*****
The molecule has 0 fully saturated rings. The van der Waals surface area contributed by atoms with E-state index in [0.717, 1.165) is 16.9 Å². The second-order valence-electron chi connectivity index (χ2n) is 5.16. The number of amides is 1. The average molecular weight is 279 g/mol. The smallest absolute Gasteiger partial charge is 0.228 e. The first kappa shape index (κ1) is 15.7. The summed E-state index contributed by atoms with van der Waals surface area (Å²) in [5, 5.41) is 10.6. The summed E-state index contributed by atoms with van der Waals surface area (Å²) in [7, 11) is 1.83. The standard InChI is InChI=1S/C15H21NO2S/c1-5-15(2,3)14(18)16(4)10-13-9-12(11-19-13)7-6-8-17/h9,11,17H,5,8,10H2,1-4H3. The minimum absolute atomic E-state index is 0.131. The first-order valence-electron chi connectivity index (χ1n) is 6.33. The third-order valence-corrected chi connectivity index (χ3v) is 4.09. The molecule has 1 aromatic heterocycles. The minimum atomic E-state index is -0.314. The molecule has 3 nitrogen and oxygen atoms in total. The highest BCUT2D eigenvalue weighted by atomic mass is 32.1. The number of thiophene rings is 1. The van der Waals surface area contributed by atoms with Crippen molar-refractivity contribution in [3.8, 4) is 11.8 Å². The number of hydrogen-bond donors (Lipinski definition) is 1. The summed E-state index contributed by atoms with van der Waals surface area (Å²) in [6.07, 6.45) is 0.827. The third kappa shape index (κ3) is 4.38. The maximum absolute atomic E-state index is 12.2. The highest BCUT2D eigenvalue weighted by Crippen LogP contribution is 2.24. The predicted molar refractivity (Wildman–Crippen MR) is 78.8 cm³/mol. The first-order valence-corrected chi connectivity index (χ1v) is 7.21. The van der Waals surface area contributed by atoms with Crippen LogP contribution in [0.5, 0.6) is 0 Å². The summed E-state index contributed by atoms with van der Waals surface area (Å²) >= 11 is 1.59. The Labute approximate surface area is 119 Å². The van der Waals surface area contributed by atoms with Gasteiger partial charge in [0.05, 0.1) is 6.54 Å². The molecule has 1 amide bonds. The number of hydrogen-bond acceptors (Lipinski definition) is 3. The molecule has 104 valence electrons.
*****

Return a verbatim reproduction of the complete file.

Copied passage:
The molecule has 0 fully saturated rings. The van der Waals surface area contributed by atoms with E-state index in [0.717, 1.165) is 16.9 Å². The second-order valence-electron chi connectivity index (χ2n) is 5.16. The number of amides is 1. The average molecular weight is 279 g/mol. The smallest absolute Gasteiger partial charge is 0.228 e. The first kappa shape index (κ1) is 15.7. The summed E-state index contributed by atoms with van der Waals surface area (Å²) in [5, 5.41) is 10.6. The summed E-state index contributed by atoms with van der Waals surface area (Å²) in [7, 11) is 1.83. The standard InChI is InChI=1S/C15H21NO2S/c1-5-15(2,3)14(18)16(4)10-13-9-12(11-19-13)7-6-8-17/h9,11,17H,5,8,10H2,1-4H3. The minimum absolute atomic E-state index is 0.131. The first-order valence-electron chi connectivity index (χ1n) is 6.33. The third-order valence-corrected chi connectivity index (χ3v) is 4.09. The molecule has 1 aromatic heterocycles. The minimum atomic E-state index is -0.314. The molecule has 3 nitrogen and oxygen atoms in total. The highest BCUT2D eigenvalue weighted by atomic mass is 32.1. The number of thiophene rings is 1. The van der Waals surface area contributed by atoms with Crippen molar-refractivity contribution in [3.8, 4) is 11.8 Å². The number of hydrogen-bond donors (Lipinski definition) is 1. The summed E-state index contributed by atoms with van der Waals surface area (Å²) in [6.07, 6.45) is 0.827. The third kappa shape index (κ3) is 4.38. The maximum absolute atomic E-state index is 12.2. The highest BCUT2D eigenvalue weighted by Crippen LogP contribution is 2.24. The predicted molar refractivity (Wildman–Crippen MR) is 78.8 cm³/mol. The first-order valence-corrected chi connectivity index (χ1v) is 7.21. The van der Waals surface area contributed by atoms with Crippen LogP contribution in [0.5, 0.6) is 0 Å². The summed E-state index contributed by atoms with van der Waals surface area (Å²) >= 11 is 1.59. The Labute approximate surface area is 119 Å². The van der Waals surface area contributed by atoms with Gasteiger partial charge in [0.05, 0.1) is 6.54 Å². The molecule has 1 amide bonds. The number of hydrogen-bond acceptors (Lipinski definition) is 3. The molecule has 104 valence electrons.